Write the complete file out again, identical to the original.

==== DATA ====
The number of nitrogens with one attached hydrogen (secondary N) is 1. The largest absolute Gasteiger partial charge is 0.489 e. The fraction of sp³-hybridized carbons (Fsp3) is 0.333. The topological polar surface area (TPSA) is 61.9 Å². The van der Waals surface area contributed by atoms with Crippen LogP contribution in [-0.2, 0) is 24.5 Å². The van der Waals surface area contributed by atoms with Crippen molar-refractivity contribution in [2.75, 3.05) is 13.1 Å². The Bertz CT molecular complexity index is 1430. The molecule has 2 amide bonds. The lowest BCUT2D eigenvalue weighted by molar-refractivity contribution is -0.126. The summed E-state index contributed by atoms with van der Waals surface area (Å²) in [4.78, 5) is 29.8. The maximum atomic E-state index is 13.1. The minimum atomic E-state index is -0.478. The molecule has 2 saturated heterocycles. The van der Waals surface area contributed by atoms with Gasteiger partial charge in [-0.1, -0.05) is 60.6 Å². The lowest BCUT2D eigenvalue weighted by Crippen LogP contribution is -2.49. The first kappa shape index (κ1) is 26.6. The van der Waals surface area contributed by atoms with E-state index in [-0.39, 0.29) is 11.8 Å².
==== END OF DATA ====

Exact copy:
The number of nitrogens with one attached hydrogen (secondary N) is 1. The largest absolute Gasteiger partial charge is 0.489 e. The fraction of sp³-hybridized carbons (Fsp3) is 0.333. The topological polar surface area (TPSA) is 61.9 Å². The van der Waals surface area contributed by atoms with Crippen LogP contribution in [-0.2, 0) is 24.5 Å². The van der Waals surface area contributed by atoms with Crippen molar-refractivity contribution in [2.75, 3.05) is 13.1 Å². The Bertz CT molecular complexity index is 1430. The molecule has 2 amide bonds. The lowest BCUT2D eigenvalue weighted by molar-refractivity contribution is -0.126. The summed E-state index contributed by atoms with van der Waals surface area (Å²) in [4.78, 5) is 29.8. The maximum atomic E-state index is 13.1. The minimum atomic E-state index is -0.478. The molecule has 2 saturated heterocycles. The van der Waals surface area contributed by atoms with Gasteiger partial charge in [-0.1, -0.05) is 60.6 Å². The lowest BCUT2D eigenvalue weighted by Crippen LogP contribution is -2.49. The first kappa shape index (κ1) is 26.6. The van der Waals surface area contributed by atoms with E-state index in [-0.39, 0.29) is 11.8 Å².